Relationship Between Tumor Mutational Burden and Progression-Free Survival in Non-Small Cell Lung Cancer Patients Treated with Immunotherapy
Purpose: Tumor mutational burden (TMB) is an emerging biomarker that represents the number of mutations carried by tumor cells. TMB is being explored as an independent biomarker to predict response to immunotherapies beyond the current standard of care (testing for programmed death-ligand 1 [PD-L1] expression levels). The purpose of this study is to determine if stage IV non-small cell lung cancer (NSCLC) patients with high TMB achieve prolonged progression-free survival (PFS) compared to patients with low TMB when treated with immunotherapy.
Methods: This is a single-site, retrospective, observational, cohort study assessing TMB and PFS in adult, stage IV NSCLC patients treated with immunotherapy at Huntsman Cancer Institute (HCI) in Salt Lake City, Utah. A retrospective chart review of 172 patients treated at HCI was performed. Foundation Medicine provided TMB reports using FoundationOne CDx on NSCLC patients at HCI from 1 January 2012 to 26 January 2016. PFS data was collected from the tumor registry and HCI medical chart review, and results were stratified by TMB. Kaplan-Meier curves were constructed to estimate PFS.
Results: Patients with high TMB treated with immunotherapies experienced a median PFS of 17.8 months compared to patients with low TMB that had a median PFS of 8.5 months. These results validate previous studies that explored a positive association between TMB and PFS with immunotherapies.
Conclusion: Patients with stage IV NSCLC and high TMB benefit from a prolonged PFS compared to patients with low TMB when treated with immunotherapies. Further studies are needed to provide evidence for clinicians to utilize TMB as a biomarker when evaluating possible treatment decisions for patients with stage IV NSCLC.Published in College of Pharmacy, Virtual Poster Session Spring 2020
Taylor, great job! Any thoughts on if statistically significant Progression Free Survival (PFS) would begin to show up if we stratified TMB in increments of 10 mut/Mb? For example, a cohort that looks at 10-20 mut/Mb vs. 20-30 mut/Mb. I don’t know as much as you do about TMB or what the epidemiological data has showed as the highest TMB ever identified in a patient, but I wonder if we can find a TMB cut-off where we’ll feel really confident that the immunotherapy will be beneficial.
Hi Michael, thank you for your question. I think I understand what you are asking. I think statistical significance would begin to show up with a larger patient population. There is not currently a set standard or threshold for TMB cutoffs when it comes to mut/Mb. Most of the patients in my data set had a TMB of 20. That is why I picked 10 mut/Mb as my cutoff. With further studies, I am sure there will be a determined set cutoff value for TMB. Please let me know if I did not answer your question.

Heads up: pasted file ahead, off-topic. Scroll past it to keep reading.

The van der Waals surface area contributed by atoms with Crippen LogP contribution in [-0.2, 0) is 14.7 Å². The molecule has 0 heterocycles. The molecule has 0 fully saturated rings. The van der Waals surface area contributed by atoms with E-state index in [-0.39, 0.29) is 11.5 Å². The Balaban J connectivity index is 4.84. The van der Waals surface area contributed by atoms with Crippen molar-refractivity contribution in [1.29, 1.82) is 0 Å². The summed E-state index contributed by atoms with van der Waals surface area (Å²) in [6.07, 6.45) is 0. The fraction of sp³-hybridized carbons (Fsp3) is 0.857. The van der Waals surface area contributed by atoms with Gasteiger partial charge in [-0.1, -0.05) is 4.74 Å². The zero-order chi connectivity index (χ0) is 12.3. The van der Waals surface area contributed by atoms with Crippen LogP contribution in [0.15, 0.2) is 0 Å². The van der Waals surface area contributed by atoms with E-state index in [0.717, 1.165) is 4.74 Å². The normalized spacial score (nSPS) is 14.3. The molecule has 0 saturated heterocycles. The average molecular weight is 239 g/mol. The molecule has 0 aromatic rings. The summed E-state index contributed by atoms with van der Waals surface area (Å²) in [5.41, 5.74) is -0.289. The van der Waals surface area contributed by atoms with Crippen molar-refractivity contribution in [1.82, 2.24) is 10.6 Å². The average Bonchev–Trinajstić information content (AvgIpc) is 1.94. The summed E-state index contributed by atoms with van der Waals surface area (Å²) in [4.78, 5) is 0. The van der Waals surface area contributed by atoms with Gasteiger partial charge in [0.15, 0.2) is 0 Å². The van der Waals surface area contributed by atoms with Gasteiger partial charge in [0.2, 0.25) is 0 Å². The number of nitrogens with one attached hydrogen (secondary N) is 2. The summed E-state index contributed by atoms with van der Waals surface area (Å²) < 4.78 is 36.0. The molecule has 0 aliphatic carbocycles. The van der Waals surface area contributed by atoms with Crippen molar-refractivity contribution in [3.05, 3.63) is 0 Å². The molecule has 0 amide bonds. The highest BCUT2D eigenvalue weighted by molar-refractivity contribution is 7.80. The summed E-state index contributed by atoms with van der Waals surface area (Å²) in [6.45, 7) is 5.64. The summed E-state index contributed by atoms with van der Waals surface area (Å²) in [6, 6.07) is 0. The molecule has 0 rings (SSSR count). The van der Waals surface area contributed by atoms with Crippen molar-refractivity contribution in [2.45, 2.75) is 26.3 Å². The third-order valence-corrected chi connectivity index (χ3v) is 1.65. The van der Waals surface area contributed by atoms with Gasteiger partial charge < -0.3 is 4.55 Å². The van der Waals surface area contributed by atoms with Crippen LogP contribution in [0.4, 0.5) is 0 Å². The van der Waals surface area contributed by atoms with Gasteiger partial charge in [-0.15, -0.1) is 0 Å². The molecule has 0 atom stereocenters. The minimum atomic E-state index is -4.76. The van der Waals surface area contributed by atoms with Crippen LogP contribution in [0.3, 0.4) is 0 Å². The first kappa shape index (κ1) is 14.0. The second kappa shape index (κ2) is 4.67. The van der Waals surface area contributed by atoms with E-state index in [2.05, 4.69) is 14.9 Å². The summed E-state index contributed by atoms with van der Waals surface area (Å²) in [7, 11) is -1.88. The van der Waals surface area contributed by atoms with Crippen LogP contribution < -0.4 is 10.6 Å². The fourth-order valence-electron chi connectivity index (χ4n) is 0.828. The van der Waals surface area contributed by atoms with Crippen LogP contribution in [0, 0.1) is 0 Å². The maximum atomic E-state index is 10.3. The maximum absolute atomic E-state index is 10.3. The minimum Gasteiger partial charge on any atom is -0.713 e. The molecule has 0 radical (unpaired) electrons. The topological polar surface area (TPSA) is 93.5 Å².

Sorry, I think my reply got messed up. Most of the patients in my data set had a TMB of 20. I am not sure the highest TMB ever identified but I have never seen >30 mut/Mb.
Most of my patients had a TMB of less than 10. Very few patients had a TMB of more than 20.
Taylor, very interesting! Sorry if my question was confusing. Either way you answered it. Thank you so much for your response!
Do you have any guesses as to why the >10MB line flat-lines in figure 2? It’s quite striking that it just stops changing after 20 months.
Hi Dr. Henchey, thank you for the question. I believe this is because we censored patients at the date of the last follow-up. Ideally, we would have added tick marks at each point a patient was censored.
Exciting results! Great job.
This is really interesting, and counter-intuitive to me. I’d have thought that increase mutational burden would equate to increased tumor heterogeneity, and therefore reduced therapeutic response.
Hi Dr. Barrows,
The idea is that the higher mutational burden means more neoantigens that are recognized as foreign by T cells which would lead to a better antitumor response when treated with immunotherapy when compared to low TMB. Please let me know if this does not answer your question. Thank you.
Taylor, nice work! The poster is nicely laid out and clearly presents the findings. I also was surprised by the survival curves. I would have expected the opposite. Do you think that patients with greater TMB are receiving more aggressive treatment early on and, therefore, experiencing the survival benefit?
Hi Dr. Keefe,
I think that could be part of it, and that is why I would want to do a future study stratifying patients receiving different treatments as first-line for example: stratifying patients that receive immunotherapy first-line and that did not receive any chemotherapy before since my study did not do this. But the evidence and previous studies on TMB as a future biomarker are based on higher mutational burden = more neoantigens recognized as foreign by T cells which would lead to a better antitumor response when treated with immunotherapy. Please let me know if this does not answer your question. Also, the providers in this study did not use TMB to pick treatment options, so I do not think we could conclude that those with greater TMB received more aggressive treatment earlier on just because they had higher TMB. These providers were using the standard of care (the PD-L1 expression levels and targeted gene biomarkers) to determine treatment. Thank you.
Nice job on this project!
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